The Last Time Around

How will lawmakers deal with a budget shortfall of at least $11 billion — and maybe several billion more — in the next legislative session? In all likelihood, by doing what they did in 2003, when things were almost this bad.

Texas lawmakers are expecting to find a hole in the state budget — anywhere from $11 billion to $17 billion, maybe even more — when they return to Austin a year from now. That’s the worst forecast since 2003, when they responded to a $10 billion shortfall with cuts in major programs and hikes in various fees. “[They] had a very tough time, and they managed it," says Comptroller of Public Accounts Susan Combs, the state's chief financial officer. [In 2011] I am expecting the Legislature, with 181 smart men and women, to come up with something.”

Combs vows to do her research before telling lawmakers what they need to do. But even if she can't declare with certainty what they'll face, the warning signs are not good. Precipitious drops in revenue, including several months of double-digit decreases in sales tax receipts — which represent about 57 percent of the state’s total tax haul — have prompted Gov. Rick Perry, Lt. Gov. David Dewhurst and House Speaker Joe Straus to ask state agencies for 5 percent cuts.

For some, it's not too early to fret that lawmakers will balance the budget in 2011 by doing what they did seven years ago, the last time it was this bad. “Well, they cut Medicaid and CHIP (the Children’s Health Insurance Program), and otherwise they pretty much balanced it on the backs of other people,” said Eva DeLuna Castro, a former analyst at the Comptroller's office and now a budget analyst with the Center for Public Policy Priorities. “The Medicaid and CHIP cuts — I mean, that is hundreds of thousands of children losing healthcare.”

A CPPP analysis of the 2004-2005 budget found that decisions in 2003 rendered approximately 350,000 children and adults ineligible for Medicaid services that they would have qualified for in 2005 had policies remained unchanged. The study also concluded that nearly $4 billion in federal Medicaid dollars destined for Texas was “left on the table” after the state failed to allocate the necessary amount in general revenue funding to qualify for the federal aid.

Adding insult to injury, the cuts may not have had the impact on the budget that some believe. “Let me say this, and it's not an overstatement: Many of the savings that were promised [in 2003] were not realized,” says former State Rep.  Dianne White Delisi, R-Temple, who chaired the House Select Committee on Health Care expenditures before she retired in 2007. “So if I had one warning for this [upcoming] Legislature, it would be: Go for substance, not window dressing.”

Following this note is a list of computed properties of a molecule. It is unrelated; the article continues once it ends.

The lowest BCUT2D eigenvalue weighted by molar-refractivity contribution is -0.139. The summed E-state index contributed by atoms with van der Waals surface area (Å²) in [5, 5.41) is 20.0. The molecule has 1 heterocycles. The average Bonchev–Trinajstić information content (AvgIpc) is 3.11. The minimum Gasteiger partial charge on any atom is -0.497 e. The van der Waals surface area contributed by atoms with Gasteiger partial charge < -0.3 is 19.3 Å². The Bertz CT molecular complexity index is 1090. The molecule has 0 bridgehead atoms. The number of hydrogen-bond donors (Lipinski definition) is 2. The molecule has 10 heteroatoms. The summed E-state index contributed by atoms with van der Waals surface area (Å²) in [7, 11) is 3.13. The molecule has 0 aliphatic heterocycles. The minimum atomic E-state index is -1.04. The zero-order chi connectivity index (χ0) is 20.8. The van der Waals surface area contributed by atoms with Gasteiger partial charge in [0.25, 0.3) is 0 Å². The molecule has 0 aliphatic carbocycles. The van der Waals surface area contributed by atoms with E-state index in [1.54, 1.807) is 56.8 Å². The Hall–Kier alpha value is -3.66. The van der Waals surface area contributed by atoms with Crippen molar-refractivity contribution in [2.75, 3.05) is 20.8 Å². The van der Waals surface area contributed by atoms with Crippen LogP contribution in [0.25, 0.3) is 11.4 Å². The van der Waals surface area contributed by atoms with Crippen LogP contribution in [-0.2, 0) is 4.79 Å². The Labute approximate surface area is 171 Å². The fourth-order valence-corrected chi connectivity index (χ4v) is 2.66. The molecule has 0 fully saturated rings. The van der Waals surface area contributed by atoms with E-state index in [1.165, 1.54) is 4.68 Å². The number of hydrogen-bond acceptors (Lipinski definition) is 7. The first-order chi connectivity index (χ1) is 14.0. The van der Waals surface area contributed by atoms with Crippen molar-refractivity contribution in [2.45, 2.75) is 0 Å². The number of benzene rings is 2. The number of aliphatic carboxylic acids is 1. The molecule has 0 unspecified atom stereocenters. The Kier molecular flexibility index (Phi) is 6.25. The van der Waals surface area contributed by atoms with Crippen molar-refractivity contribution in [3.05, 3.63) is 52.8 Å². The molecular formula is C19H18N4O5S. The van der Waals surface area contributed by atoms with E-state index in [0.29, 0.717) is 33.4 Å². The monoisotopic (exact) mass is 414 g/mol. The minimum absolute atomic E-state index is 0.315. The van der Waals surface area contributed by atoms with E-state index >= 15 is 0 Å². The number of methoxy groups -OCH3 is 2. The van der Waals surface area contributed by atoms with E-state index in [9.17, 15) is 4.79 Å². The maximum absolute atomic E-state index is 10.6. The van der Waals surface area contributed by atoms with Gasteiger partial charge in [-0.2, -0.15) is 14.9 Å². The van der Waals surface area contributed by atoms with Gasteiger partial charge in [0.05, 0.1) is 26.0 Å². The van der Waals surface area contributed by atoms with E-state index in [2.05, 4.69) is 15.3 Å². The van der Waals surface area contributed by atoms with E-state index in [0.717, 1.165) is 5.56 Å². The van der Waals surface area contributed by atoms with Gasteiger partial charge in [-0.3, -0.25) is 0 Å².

Even the 5 percent cuts already requested will be easier said than done, says DeLuna Castro. “There’s not a lot that Texas does that’s optional. That’s what they're going to find out when they get the descriptions of the cuts. We're not really doing much that’s fat or duplicative or unnecessary. Everybody needs something that a state agency provides.”

Yet the authors of those 2003 cuts think they made back then the best out of a bad situation. “At the end of the day, looking back, everybody fared pretty well," says former State Rep. Talmadge Heflin, R-Houston, who chaired the House Appropriations Committee in the 78th Legislature and is now the director of the Texas Public Policy Foundation’s Center for Fiscal Policy. "There were some hurdles overcome, but you just have to delay some things when money is tight that you wouldn’t delay otherwise.”

The way Heflin remembers it, the Legislature’s allotment in 2003 for Medicaid and Health and Human Services — and its forecast of how many Texans would be in need — was spot on. “The way you adjust their dollars is [through] your projections of who will be drawing on the services," he says. "We went in with a fairly low number that materialized fairly accurately.”

Helfin says that another cause for optimism, or less pessimism, is the size of the Rainy Day Fund, the state's reserves. “They have considerably more money to work with than we had,” he says. “Going in to the '03 session, the Rainy Day Fund was just about tapped out: It had a few hundred million dollars in it and that was about it. Going in to the 2011 session, it'll be somewhere around $8 billion dollars.”

The Rainy Day Fund is often looked at as a last option, however. Combs says that since its creation in 1989, the fund has only been drawn down by more than $100 million “five or six times.”

DeLuna Castro argues that lawmakers should get over their protectiveness of the fund and use it for what’s for: a rainy day. “They are going to have to (use it),” she said. “When our state officials talk about the Rainy Day Fund they act like, ‘Oh, it’s so difficult. We can’t spend that.’ Well, (they) drained it regularly over the last decade. Every time it filled up they promptly used all of it: for Child Protective Services, for school finance, for prisons. It’s like they have no memory of ever having done this.”

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